A randomized comparison of the transradial and transfemoral approaches for coronary artery bypass graft angiography and intervention: the RADIAL-CABG Trial (RADIAL Versus Femoral Access for Coronary Artery Bypass Graft Angiography and Intervention) Michael, T. T. Alomar, M. Papayannis, A. Mogabgab, O. Patel, V. G. Rangan, B. V. Luna, M. Hastings, J. L. Grodin, J. Abdullah, S. Banerjee, S. Brilakis, E. S. 2013 0 Html Add to my favorites

OBJECTIVES: This study sought to compare and contrast use and radiation exposure using radial versus femoral access during cardiac catheterization of patients who had previously undergone coronary artery bypass graft (CABG) surgery. BACKGROUND: Limited information is available on the relative merits of radial compared with femoral access for cardiac catheterization in patients who had previously undergone CABG surgery. METHODS: Consecutive patients (N = 128) having previously undergone CABG surgery and referred for cardiac catheterization were randomized to radial or femoral access. The primary study endpoint was contrast volume. Secondary endpoints included fluoroscopy time, procedure time, patient and operator radiation exposure, vascular complications, and major adverse cardiac events. Analyses were by intention-to-treat. RESULTS: Compared with femoral access, diagnostic coronary angiography via radial access was associated with a higher mean contrast volume (142 +/- 39 ml vs. 171 +/- 72 ml, p < 0.01), longer procedure time (21.9 +/- 6.8 min vs. 34.2 +/- 14.7 min, p < 0.01), greater patient air kerma (kinetic energy released per unit mass) radiation exposure (1.08 +/- 0.54 Gy vs. 1.29 +/- 0.67 Gy, p = 0.06), and higher operator radiation dose (first operator: 1.3 +/- 1.0 mrem vs. 2.6 +/- 1.7 mrem, p < 0.01; second operator 0.8 +/- 1.1 mrem vs. 1.8 +/- 2.1 mrem, p = 0.01). Fewer patients underwent ad hoc percutaneous coronary intervention (PCI) in the radial group (37.5% vs. 46.9%, p = 0.28) and radial PCI procedures were less complex. The incidences of the primary and secondary endpoints was similar with femoral and radial access among PCI patients. Access crossover was higher in the radial group (17.2% vs. 0.0%, p < 0.01) and vascular access site complications were similar in both groups (3.1%). CONCLUSIONS: In patients who had previously undergone CABG surgery, transradial diagnostic coronary angiography was associated with greater contrast use, longer procedure time, and greater access crossover and operator radiation exposure compared with transfemoral angiography. (RADIAL Versus Femoral Access for Coronary Artery Bypass Graft Angiography and Intervention [RADIAL-CABG] Trial; NCT01446263).

A randomized comparison of TR band and radistop hemostatic compression devices after transradial coronary intervention Rathore S., Stables, R. H., Pauriah, M., Hakeem, A., Mills, J. D., Palmer, N. D., Perry, R. A., Morris, J. L. 2010 0 Html Add to my favorites

BACKGROUND: The transradial route for coronary intervention has proven to be safe, effective, and widely applicable in different clinical situations. Several compressive hemostatic devices have been introduced that have shown to be safe and are effective in achieving hemostasis. METHODS: Seven hundred ninety patients were randomly assigned to receive either TR band or Radistop hemostatic compression devices after transradial coronary procedure. The outcome measures were patient tolerance of the device, local vascular complications, and the time taken to achieve hemostasis. RESULTS: The mean age was 62.88 years, and 74.2% of the patients were men. Patient age, height, weight, wrist circumference, body mass index, male sex, hypertension, diabetes, hypercholesterolemia, and smoking incidences were similar in both groups. There were significantly more patients reporting no discomfort in the TR band group compared to the Radistop group (77% vs. 61%,P = 0.0001). Patients in the Radistop group reported significantly more pain across all categories of severity and three patients in the Radistop group were crossed over to TR band because of severe discomfort. Oozing and ecchymosis were seen in about 16% of the patients. Local small hematoma and large hematoma were seen in 5.4% and 2.2% patients respectively, and similar in both groups. Radial artery occlusion at the time of discharge was seen in 9.2% of the patients though only 6.8% showed persistent occlusion at the time of follow-up. The time taken to achieve hemostasis was significantly longer in the TR Band group (5.32 +/- 2.29 vs. 4.83 +/- 2.23 hr,P = 0.004). There was significantly higher incidence of radial artery occlusion in patients with smaller wrist circumference, the patients who experienced radial artery spasm during the procedure, and patients with no heparin administration during the procedure. CONCLUSIONS: We have shown in a randomized comparison of Radistop and TR band that both devices are safe and effective as hemostatic compression devices following transradial procedures. However, more patients felt discomfort with the Radistop device and the time taken to achieve hemostasis was longer with TR band. (c) 2010 Wiley-Liss, Inc.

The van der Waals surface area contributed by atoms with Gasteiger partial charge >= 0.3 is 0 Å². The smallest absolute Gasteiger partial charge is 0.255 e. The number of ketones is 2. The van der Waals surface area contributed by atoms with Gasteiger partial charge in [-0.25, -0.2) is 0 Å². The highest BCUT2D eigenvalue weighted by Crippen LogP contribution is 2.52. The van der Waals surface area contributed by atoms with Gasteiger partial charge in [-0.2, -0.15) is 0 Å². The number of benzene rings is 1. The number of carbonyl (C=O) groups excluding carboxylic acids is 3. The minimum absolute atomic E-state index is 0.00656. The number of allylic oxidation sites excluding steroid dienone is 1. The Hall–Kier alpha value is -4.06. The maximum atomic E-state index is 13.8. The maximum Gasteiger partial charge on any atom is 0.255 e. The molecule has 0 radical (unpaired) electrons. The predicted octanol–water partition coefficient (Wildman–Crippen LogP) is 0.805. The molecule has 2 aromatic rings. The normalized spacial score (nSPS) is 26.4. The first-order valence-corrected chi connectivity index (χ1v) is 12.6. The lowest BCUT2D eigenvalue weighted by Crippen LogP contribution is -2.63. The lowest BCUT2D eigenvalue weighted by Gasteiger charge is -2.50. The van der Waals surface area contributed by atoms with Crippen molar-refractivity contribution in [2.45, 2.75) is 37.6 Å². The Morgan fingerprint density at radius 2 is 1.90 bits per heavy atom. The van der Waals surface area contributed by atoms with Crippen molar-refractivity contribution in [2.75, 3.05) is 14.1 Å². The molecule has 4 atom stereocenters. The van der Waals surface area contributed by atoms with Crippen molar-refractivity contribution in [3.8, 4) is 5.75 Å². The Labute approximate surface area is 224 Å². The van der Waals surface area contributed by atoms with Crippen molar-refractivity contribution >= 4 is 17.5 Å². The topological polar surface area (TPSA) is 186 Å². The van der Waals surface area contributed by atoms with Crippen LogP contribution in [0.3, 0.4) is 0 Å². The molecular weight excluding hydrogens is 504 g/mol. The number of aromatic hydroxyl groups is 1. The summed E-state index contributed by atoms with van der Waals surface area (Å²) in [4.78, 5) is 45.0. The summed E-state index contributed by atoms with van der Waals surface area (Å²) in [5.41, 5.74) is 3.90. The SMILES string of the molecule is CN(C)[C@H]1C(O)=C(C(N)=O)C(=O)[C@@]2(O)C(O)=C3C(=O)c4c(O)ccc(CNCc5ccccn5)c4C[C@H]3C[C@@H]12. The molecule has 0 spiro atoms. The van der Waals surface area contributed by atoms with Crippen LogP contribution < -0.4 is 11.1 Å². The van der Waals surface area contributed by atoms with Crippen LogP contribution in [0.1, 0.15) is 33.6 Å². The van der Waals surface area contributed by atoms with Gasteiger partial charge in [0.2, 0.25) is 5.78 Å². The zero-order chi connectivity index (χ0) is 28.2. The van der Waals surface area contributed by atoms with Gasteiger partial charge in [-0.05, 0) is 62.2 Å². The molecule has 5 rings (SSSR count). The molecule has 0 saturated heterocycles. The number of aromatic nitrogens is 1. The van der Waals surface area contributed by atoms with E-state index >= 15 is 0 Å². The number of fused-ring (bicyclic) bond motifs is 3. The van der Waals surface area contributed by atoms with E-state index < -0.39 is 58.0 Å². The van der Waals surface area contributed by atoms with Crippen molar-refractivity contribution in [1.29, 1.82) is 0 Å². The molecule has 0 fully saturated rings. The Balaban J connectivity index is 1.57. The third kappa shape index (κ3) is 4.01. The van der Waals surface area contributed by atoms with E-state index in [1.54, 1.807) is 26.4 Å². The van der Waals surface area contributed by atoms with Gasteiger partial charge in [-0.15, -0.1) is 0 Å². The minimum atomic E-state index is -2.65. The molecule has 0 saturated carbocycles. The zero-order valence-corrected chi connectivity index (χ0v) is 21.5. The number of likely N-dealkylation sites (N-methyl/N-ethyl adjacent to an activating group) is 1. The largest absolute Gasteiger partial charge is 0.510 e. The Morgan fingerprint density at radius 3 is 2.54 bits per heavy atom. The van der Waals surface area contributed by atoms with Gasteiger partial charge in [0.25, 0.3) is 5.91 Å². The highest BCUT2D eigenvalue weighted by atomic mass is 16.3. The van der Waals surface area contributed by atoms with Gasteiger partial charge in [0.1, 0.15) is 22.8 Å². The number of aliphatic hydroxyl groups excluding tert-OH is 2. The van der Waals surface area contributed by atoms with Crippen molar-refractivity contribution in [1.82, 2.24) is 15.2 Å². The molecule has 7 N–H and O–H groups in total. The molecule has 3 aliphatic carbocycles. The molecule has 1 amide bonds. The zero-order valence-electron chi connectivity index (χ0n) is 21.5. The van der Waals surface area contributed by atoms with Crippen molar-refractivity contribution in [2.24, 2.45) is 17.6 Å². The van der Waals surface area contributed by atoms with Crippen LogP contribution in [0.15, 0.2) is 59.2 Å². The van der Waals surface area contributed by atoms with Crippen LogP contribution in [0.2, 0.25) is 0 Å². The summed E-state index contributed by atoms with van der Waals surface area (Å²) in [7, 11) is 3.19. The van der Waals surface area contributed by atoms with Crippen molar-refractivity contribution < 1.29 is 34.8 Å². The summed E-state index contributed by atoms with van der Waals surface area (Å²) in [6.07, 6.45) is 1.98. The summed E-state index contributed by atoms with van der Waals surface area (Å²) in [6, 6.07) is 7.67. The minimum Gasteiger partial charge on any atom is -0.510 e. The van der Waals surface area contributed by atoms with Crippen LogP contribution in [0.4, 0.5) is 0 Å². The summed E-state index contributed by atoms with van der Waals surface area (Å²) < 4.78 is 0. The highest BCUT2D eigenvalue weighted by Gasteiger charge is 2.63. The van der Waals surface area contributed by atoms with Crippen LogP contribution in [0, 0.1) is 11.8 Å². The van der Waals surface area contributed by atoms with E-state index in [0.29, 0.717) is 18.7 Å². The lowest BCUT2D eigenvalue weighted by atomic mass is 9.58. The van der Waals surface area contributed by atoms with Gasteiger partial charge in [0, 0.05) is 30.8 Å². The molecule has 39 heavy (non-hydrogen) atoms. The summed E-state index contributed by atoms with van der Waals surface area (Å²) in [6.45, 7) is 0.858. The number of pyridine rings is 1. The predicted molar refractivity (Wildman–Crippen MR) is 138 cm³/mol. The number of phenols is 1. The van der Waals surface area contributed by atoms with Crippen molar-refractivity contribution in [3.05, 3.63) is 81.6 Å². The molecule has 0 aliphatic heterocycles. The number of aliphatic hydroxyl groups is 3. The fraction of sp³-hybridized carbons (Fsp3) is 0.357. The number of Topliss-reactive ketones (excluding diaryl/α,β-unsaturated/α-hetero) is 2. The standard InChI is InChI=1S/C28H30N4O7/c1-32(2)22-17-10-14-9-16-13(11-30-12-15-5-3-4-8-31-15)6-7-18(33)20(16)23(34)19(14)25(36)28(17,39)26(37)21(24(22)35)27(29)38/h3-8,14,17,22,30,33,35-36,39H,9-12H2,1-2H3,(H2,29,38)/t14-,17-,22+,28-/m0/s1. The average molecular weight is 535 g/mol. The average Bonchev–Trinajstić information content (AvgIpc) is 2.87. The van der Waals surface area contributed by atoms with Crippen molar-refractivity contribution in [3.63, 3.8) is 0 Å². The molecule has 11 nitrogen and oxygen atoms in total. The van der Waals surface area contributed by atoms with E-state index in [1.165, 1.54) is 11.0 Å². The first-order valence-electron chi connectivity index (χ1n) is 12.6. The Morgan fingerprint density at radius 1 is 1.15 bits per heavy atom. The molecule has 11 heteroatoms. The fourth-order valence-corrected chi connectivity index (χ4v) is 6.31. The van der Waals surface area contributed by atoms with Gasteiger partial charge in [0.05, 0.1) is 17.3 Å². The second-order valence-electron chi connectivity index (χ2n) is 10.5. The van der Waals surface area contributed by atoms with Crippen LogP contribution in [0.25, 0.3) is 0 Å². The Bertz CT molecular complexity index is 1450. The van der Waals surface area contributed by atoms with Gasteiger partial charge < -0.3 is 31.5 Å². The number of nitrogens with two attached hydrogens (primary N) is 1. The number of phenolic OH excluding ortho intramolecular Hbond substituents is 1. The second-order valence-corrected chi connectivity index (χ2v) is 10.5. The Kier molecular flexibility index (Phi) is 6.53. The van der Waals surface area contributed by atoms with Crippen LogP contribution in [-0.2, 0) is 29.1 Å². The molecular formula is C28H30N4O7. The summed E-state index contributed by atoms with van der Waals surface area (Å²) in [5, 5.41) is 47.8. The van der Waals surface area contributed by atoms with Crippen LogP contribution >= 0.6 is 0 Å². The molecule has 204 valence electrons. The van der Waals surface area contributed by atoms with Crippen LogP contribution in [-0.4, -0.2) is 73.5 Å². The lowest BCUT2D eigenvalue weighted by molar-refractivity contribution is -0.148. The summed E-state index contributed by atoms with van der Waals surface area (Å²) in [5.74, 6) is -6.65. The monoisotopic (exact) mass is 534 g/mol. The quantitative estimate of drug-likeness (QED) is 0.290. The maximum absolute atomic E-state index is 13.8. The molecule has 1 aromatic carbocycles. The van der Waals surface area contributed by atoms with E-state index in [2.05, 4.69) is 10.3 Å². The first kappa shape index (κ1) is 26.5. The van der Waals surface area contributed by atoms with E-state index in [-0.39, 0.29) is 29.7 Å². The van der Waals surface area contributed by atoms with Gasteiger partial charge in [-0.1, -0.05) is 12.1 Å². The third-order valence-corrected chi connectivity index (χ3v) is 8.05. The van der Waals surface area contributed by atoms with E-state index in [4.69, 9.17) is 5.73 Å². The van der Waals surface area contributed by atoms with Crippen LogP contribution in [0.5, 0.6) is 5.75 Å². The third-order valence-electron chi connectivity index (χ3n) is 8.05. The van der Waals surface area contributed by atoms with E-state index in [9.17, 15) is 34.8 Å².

A randomized comparison of transradial versus transfemoral approach for coronary angiography and angioplasty Brueck M., Bandorski, D., Kramer, W., Wieczorek, M., Holtgen, R., Tillmanns, H. 2009 0 Html Add to my favorites